The next day the TOI had carried a rather long report of the council proceedings, throwing doubts about the very fairness of the adjudication. Soon the newspaper had also carried articles on the virtues of ‘comparative advertising’ to what it said create a better awareness among the consumers.  On its part, the council after hearing the arguments of both sides and studying the documents presented, came to the unanimous conclusion that The Times of India’s advertisement was in bad taste and expressed concern over such tendencies.  While other dailies carried the verdict, the impugned daily later came up with a highly defiant version of it.  And that was the beginning of a long saga of determined boycott of the media watchdog. It often reached such ludicruous level that even the high court orders on the Press Council are treated as blasphemy.  In April, 2016, the council had issued a bailable arrest warrant to the secretary Information and Broadcasting ministry refusal to appear before the council in a case. But the latter went to the Delhi High Court which promptly stayed the council’s order. This was a rather rare intervention by the high court. It involved the union government.  Why the story was dumped down?  Herein lay the bitter side of a determined boycott.  As this book goes to the press there were some feeble signs.   Some dailies have made a brief reference to the Press Council seeking report on the Kashmir violence.  We do not know whether it is a change of heart or happened by default.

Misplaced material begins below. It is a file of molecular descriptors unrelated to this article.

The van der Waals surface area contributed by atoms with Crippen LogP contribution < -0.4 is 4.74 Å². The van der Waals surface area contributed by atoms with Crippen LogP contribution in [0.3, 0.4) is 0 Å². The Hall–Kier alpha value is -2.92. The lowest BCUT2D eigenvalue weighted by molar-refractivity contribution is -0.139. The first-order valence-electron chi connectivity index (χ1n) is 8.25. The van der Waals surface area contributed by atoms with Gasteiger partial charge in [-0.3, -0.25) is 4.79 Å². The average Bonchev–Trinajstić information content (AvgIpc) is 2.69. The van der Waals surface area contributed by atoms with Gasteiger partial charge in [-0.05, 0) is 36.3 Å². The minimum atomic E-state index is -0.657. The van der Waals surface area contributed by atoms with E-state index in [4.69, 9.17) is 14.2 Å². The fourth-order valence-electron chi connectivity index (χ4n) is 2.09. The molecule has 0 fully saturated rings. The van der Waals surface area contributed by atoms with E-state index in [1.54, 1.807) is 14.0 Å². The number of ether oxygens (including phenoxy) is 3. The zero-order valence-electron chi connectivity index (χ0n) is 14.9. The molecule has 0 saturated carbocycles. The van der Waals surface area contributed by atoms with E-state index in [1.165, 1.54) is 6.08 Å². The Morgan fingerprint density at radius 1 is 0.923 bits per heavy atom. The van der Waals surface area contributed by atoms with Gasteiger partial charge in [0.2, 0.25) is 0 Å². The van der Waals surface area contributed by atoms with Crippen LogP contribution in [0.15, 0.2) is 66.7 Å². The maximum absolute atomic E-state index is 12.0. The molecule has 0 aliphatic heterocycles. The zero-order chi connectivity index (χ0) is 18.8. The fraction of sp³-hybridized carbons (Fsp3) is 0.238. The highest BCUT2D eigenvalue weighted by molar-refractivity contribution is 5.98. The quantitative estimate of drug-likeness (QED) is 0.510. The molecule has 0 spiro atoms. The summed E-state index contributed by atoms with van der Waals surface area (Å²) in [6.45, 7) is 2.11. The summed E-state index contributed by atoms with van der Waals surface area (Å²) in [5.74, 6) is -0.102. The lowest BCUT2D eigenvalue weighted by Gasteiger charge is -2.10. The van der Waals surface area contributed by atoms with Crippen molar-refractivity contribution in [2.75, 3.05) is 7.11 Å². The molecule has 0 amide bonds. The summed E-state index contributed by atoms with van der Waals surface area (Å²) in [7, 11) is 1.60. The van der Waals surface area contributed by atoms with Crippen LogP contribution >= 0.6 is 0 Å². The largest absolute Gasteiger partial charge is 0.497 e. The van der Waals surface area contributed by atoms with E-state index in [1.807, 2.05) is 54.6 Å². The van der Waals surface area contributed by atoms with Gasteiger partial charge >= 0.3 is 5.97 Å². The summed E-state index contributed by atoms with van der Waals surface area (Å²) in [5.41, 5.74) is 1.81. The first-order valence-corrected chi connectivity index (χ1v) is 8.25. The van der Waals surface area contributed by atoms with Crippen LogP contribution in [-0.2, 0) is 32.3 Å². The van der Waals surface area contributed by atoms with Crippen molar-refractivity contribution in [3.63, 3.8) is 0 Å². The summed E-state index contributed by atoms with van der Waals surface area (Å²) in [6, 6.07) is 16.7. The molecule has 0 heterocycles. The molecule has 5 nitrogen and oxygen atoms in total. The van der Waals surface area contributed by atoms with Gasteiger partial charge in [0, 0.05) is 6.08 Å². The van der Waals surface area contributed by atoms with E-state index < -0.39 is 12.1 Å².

Did the council lose its relevance after having lost its track and getting lethargic?  Has it become non-productive and turned a white elephant? Some have asked this question. This writer, to his surprise, found that the council since our time had been even more active and discerning in its deliberations.  They were admirably diligent in disposing the complaints. It did enormous work and was also active in non-routine functions.  For instance, the council had drawn up appropriate guidelines on a number of critical issues affecting the profession.  These included issues like exit polls, portrayal of women in media, right to reply, changes in the Official Secrets Act and a report of the problems of small and medium newspapers.  Even a casual look will convince one of the enormous input they mustered to arrive at the right conclusions.  It is worth mentioning the sensible norms the council has recently drawn up for those doing the business and commercial reporting.  Perhaps, this may not be to the liking of centain media houses that are known for mixing news with business.   But if truthfully followed, it will enhance the media’s integrity.